Adam Hoge's favorite, least favorite NFL draft picks

From 256 to 10: Hoge selects his five favorite, least favorite 2018 NFL draft picks

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After months and months of research and analysis, it’s always fun to see where all the NFL Draft prospects end up.

“Fit" is everything, and doesn’t get talked about enough in the months leading up to the draft. But as soon as a player gets drafted by a team, it’s easier to take a look at how that player fits into the organization. Often times, the depth chart and level of coaching provides a hint as to how much success or failure is on the horizon.

With that in mind, here are my five favorite picks in the entire draft, followed by my least favorite picks:

OG Quenton Nelson, Indianapolis Colts — 1st round, No. 6 overall

Nelson was the No. 1 overall player on my board, and he lands on a team that has needed offensive line help for years. Colts GM Chris Ballard didn’t overthink this. He took the best player available — one who has extremely low bust potential. The only person who loves this pick more than me is Andrew Luck.

LB Roquan Smith, Chicago Bears — 1st round, No. 8 overall

The Bears’ defense has improved over the last three seasons under Vic Fangio, but it still lacked an alpha dog in the middle. Smith is a Day 1 starter who should be the quarterback of the defense for a decade.

CB Josh Jackson, Green Bay Packers — 2nd round, No. 45 overall

Too many teams overreacted to Jackson’s slow 40 times and ignored his outstanding tape. Packers GM Brian Gutekunst probably didn’t think Jackson would be available at No. 45 when he drafted Jaire Alexander in the first round, but he ended up with two starting-caliber cornerbacks at a huge position of need. Jackson has the best ball skills in the entire draft and will be a problem for Kirk Cousins, Mitch Trubisky and Matthew Stafford in the NFC North.

QB Mason Rudolph, Pittsburgh Steelers — 3rd round, No. 76 overall

Fit is everything for quarterbacks, and this is a perfect spot for Rudolph, who I had an early second-round grade on. He has plenty of talent but will need to adjust to the Steelers’ system, and Ben Roethlisberger will buy him that time. The value here is great too. I believe Rudolph will end up having a better career than Josh Allen and Josh Rosen.

RB Justin Jackson, Los Angeles Chargers — 7th round, No. 251 overall

This might be the best value in the entire draft. Seriously. In the seventh round, you’re usually just taking fliers on guys with big bust potential. That’s not the case at all with Jackson, who is an extremely high-character, hard-working running back. He’s not big, and he doesn’t have top-end speed, but Jackson's tougher and more elusive than most realize. Jackson leaves Northwestern as the Big Ten’s third-leading rusher of all time, a milestone he reached without ever playing behind a dominant offensive line. Trust me, he’s a lock to make the Chargers’ roster, and he’ll complement Melvin Gordon nicely.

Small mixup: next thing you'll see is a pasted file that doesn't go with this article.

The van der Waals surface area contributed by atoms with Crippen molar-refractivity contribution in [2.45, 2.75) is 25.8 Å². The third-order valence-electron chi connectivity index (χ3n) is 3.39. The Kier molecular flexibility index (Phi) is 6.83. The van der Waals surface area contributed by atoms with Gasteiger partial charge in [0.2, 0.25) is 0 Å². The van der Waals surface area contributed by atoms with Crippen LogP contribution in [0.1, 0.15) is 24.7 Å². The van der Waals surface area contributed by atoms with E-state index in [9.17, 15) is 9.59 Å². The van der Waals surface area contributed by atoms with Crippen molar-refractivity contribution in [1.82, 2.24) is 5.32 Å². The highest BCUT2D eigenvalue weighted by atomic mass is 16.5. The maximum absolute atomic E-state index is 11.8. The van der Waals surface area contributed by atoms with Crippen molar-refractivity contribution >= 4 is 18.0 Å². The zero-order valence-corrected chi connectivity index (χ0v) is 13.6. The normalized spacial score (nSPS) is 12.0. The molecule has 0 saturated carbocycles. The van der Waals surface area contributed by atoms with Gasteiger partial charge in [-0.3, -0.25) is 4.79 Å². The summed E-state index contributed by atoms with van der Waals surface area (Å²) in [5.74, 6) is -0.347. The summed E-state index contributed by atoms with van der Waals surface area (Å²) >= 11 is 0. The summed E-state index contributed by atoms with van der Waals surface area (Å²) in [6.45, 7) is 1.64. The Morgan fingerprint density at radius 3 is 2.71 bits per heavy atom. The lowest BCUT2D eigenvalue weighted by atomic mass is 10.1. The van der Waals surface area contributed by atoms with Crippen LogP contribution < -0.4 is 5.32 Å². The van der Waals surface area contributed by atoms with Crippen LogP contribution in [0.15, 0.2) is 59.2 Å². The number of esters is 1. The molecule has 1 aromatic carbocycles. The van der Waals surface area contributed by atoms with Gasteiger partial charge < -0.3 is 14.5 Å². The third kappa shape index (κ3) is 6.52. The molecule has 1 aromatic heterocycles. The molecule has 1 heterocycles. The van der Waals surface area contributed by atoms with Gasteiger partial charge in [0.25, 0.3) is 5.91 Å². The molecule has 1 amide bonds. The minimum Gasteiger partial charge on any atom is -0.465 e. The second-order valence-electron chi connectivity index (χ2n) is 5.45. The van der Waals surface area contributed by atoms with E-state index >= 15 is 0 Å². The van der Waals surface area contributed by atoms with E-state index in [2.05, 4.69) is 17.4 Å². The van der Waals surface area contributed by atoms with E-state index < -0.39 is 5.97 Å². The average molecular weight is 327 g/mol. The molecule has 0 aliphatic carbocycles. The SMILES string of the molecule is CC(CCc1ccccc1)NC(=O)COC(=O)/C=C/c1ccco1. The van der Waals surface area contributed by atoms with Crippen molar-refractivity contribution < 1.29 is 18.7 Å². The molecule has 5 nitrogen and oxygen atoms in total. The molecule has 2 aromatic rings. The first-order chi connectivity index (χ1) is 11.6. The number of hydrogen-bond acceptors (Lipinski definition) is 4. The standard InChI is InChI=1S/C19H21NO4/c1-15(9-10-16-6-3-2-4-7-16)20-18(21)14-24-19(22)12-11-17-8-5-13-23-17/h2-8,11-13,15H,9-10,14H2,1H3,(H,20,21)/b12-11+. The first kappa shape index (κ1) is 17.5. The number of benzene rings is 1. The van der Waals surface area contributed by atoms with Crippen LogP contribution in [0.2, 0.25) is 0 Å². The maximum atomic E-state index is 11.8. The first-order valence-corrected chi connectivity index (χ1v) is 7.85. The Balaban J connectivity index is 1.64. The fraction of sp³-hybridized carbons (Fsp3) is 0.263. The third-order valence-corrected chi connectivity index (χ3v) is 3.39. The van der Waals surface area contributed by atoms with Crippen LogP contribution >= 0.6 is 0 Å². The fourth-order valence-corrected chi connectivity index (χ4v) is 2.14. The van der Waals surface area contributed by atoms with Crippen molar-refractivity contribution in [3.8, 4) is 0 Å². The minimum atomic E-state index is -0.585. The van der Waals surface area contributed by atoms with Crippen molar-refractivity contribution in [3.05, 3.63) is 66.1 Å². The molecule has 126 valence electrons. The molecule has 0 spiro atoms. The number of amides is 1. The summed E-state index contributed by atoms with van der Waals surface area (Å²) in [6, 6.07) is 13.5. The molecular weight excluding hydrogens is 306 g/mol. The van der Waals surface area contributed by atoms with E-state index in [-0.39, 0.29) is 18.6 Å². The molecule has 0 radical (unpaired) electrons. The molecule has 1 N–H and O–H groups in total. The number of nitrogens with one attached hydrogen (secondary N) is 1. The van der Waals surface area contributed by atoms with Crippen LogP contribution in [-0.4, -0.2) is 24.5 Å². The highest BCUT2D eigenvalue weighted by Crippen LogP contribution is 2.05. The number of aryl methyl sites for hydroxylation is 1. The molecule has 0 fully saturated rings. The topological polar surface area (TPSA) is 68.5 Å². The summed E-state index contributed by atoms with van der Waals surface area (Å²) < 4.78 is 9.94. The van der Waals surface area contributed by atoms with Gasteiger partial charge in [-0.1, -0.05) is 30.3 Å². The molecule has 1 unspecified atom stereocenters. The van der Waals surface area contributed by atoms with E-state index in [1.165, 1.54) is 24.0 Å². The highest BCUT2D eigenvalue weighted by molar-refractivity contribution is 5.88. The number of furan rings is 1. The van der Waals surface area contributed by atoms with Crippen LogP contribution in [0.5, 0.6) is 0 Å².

Least favorite picks

QB Josh Allen, Buffalo Bills — 1st round, No. 7 overall

I had a late second round-/early third-round grade on Allen, so I’m obviously not a fan of the Bills drafting him seventh overall. On top of that, they gave up two second-round picks to go up and get him. There’s no doubting Allen’s potential, but it’s rare for a guy with glaring accuracy and mechanic issues to suddenly fix them at the next level. If Allen had ended up in New England, maybe I would feel better about his future, but Buffalo? No thanks.

QB Josh Rosen, Arizona Cardinals — 1st round, No. 10 overall

The good news is that Rosen might be the most ready to play early, which he’ll have to do whenever Sam Bradford inevitably gets hurt (I’m assuming the Cardinals saw what happened when the Bears tried to play Mike Glennon over Mitch Trubisky). My problem with Rosen is how he’ll be received as a teammate and leader in the locker room. I just find it hard to believe he’ll earn the respect of all 53 guys, which every quarterback needs to do. I could see this playing out similarly to Jay Cutler, who didn’t reach a second contract with the team that drafted him but still managed to have a 12-year polarizing career. That’s not what you want when you trade up for the No. 10 overall pick, though.

DE Marcus Davenport, New Orleans Saints — 1st round, No. 14 overall

I like Davenport a lot, but is he worth two first-round picks? That’s what I’m struggling with, as the Saints sent their 2019 first-rounder to Green Bay to land the UTSA product. The Saints could have had Lamar Jackson had they stayed put at No. 27. I feel like they are playing with fire with 39-year-old Drew Brees.

WR Antonio Callaway, Cleveland Browns — 4th round, No. 105 overall

Callaway’s red flags include: a sexual assault case, a misdemeanor for marijuana, credit card fraud and a failed drug test at the NFL combine. He’s talented, but will you ever be able to depend on him? Callaway is the kind of selection you make in the seventh round or by signing him as an undrafted free agent. This is just a wasted fourth-round pick.

QB Danny Etling, New England Patriots — 7th round, No. 219 overall

I’m all for taking fliers on guys in the seventh round, but there is nothing about Danny Etling that screams potential NFL quarterback. He has a good arm, but his accuracy is terrible and he has absolutely no feel for the pass rush. Oh, and he can’t move. Etling wasn’t even a consideration to make my top-10 quarterback rankings this year. I honestly forgot he was even in the draft. Bizarre pick.

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